I wouldn’t expect much in the way of good results from this type of motion. If you can write a more specific motion, it would probably be in your best interest to do so. However, filing a “& the kitchen sink” motion might be good for the record if the State is playing games with you regarding discovery and attempting to get you to waive your speedy trial in order to get discovery.
This motion is in Word format so it can be downloaded and modified to suit your individual needs.
Download ( Omnibus-Motion-to-Suppress.docx, DOCX, 16KB)
Motion to Suppress No Probable Cause for Traffic Stop
Jurisdiction: County Court, Broward County, Florida
Location of Incident: Coral Springs, FL
Issues: Did the police officer have probable cause to stop defendant’s vehicle for a violation of Florida Statute 316.089(1), failure to maintain a single lane, when crossing the lane line did not interfere with any other traffic?
Notes regarding this particular motion: This motion to suppress was successfully used in a case which did not involve DUI. However, purported lane weaving violations are frequently used as the basis for a DUI stop. Although laws in your individual jurisdiction may be different, multiple jurisdictions have case law holding that crossing a lane line is not a strict liability offense. I have successfully made the arguments contained in this motion in Florida and North Carolina.
1) Whren v. United States, 517 U.S. 806, 809-10(1996)
1) Jordan v. State, 831 So.2d 1241 (Fla. 5th DCA 2002);
2) Crooks v. State, 710 So.2d 1041 (Fla. 2nd DCA 1988);
3) Florida v. Lee, WL 1372731 at 2 (Fl. 5th DCA 2007);
4) Holland v. State, 696 So.2d 757, 795 (Fla. 1997);
5) Jordan v. State, 831 So.2d 1241 1242-43 (Fla. 5th DCA 2002);
6) State v. Kindle, 782 So.2d 971 (Fla. 5th DCA 2001).
Result: Case dismissed.
Download ( Lane-Weaving1.pdf, PDF, 202KB)
Deposition of Toxicologist from Broward County Medical Examiner’s Office
Jurisdiction: Broward County, Florida
Type of Test: Urinalysis (IA, GC/MS, TLC, LC/MS/MS)
Urine Sample Positive for: Zolpidem, Bupropion, Multiple Benzodiazepines and Benzodiazepine Metabolites
Result: State reduced the charge to a reckless driving.
Provided by: Michael A. Dye
Website: Fort Lauderdale DUI Attorney
Ambien Defense Deposition
Download ( Toxicologist-Deposition.pdf, PDF, 699KB)
Motion to Suppress for Violation of 4th Amendment | No Probable Cause for Stop
Jurisdiction: District Court, Wake County, North Carolina
Location of Checkpoint: Raleigh, NC
Issues: Did the act of pulling into a driveway with a checkpoint in view constitute reasonable suspicion that the driver was attempting to avoid a checkpoint?
State: 1) See State v. Haislip, 651 SE 2d 243, 246-47 (NC Ct. App. 2007)
2) Whren v. United States, 517, U.S. 806, 809-10(1996).
Result: Motion to Suppress Denied. The issues raised at the evidentiary hearing were a matter of first impression in North Carolina. The Court took the matter under advisement and researched the matter further. The court located two cases that were on point. If memory serves correct, one was from Hawaii and one was from a state in the South. The Hawaii court ruled for the State and the other court ruled for the defense. The Judge found the reasoning from the Hawaii case to be more persuasive and denied the motion. Client did not appeal. Two appellate courts have ruled in two different ways. This motion is worth another shot.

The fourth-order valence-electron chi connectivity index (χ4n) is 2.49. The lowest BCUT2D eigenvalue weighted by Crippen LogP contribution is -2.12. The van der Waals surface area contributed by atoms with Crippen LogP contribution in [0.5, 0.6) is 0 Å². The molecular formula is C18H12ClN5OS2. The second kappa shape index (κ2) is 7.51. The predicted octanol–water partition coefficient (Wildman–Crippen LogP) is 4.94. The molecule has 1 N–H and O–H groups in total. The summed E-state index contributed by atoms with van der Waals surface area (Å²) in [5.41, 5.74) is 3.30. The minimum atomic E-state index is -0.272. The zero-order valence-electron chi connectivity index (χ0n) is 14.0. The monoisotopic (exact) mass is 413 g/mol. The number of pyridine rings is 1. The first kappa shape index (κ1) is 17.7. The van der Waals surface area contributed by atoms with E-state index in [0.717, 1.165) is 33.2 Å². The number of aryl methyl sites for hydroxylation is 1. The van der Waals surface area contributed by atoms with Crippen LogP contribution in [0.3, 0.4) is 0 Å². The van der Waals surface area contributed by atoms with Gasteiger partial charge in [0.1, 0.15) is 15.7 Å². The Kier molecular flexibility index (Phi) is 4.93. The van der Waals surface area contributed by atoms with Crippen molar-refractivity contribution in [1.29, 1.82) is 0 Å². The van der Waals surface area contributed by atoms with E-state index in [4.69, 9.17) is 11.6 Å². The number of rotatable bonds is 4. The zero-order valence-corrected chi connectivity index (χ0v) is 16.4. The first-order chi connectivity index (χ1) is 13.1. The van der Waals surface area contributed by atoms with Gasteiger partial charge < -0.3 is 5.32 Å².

Motion to Suppress:
Download ( Motion-to-Suppress-Avoiding-Checkpoint.pdf, PDF, 47KB)
Motion to Suppress for Violation of 4th Amendment Rights
Jurisdiction: District Court, Wake County North Carolina, Motion Denied – Hon. Margaret P. Eagles(Argued by Michael Dye, Esq.)
Superior Court, Wake County, North Carolina, Motion Denied – Hon. Paul Gessner(Argued by Jane Weatherly, Esq.)
North Carolina Court of Appeal (Argued by Office of the Appellate Defender)
Location of Stop: Raleigh, NC
Issues: Was the BOLO issued as the result of an anonymous tip?
Was the information provided by the “tip” sufficiently reliable to constitute reasonable suspicion?
Did the allegations made in the anonymous tip amount to an accusation of criminal conduct?
Federal: 1) Florida v. J.L., 529 U.S. 266, 272, 146 L. Ed. 2d 254, 261 (2000)
State: 1) State v. McArn, 159 N.C. App. 209, 212, 582 S.E.2d 371, 374 (2003)
State v. Heien, 737 S.E.2d 351 (2012)
State v. Peele, 196 N.C. App. 668, 673, 675 S.E.2d 682, 686, disc. review denied, 363 N.C. 587, 683 S.E.2d 383 (2009)
Result: Trial court’s ruling denying Motion to Suppress is reversed, Defendant’s Motion to Suppress is granted, case remanded for trial. State dismissed case after appellate decision.
Motion to Suppress:
Download ( Motion-to-Suppress-Bolo.pdf, PDF, 1.15MB)
Download ( Appellate-Decision.pdf, PDF, 62KB)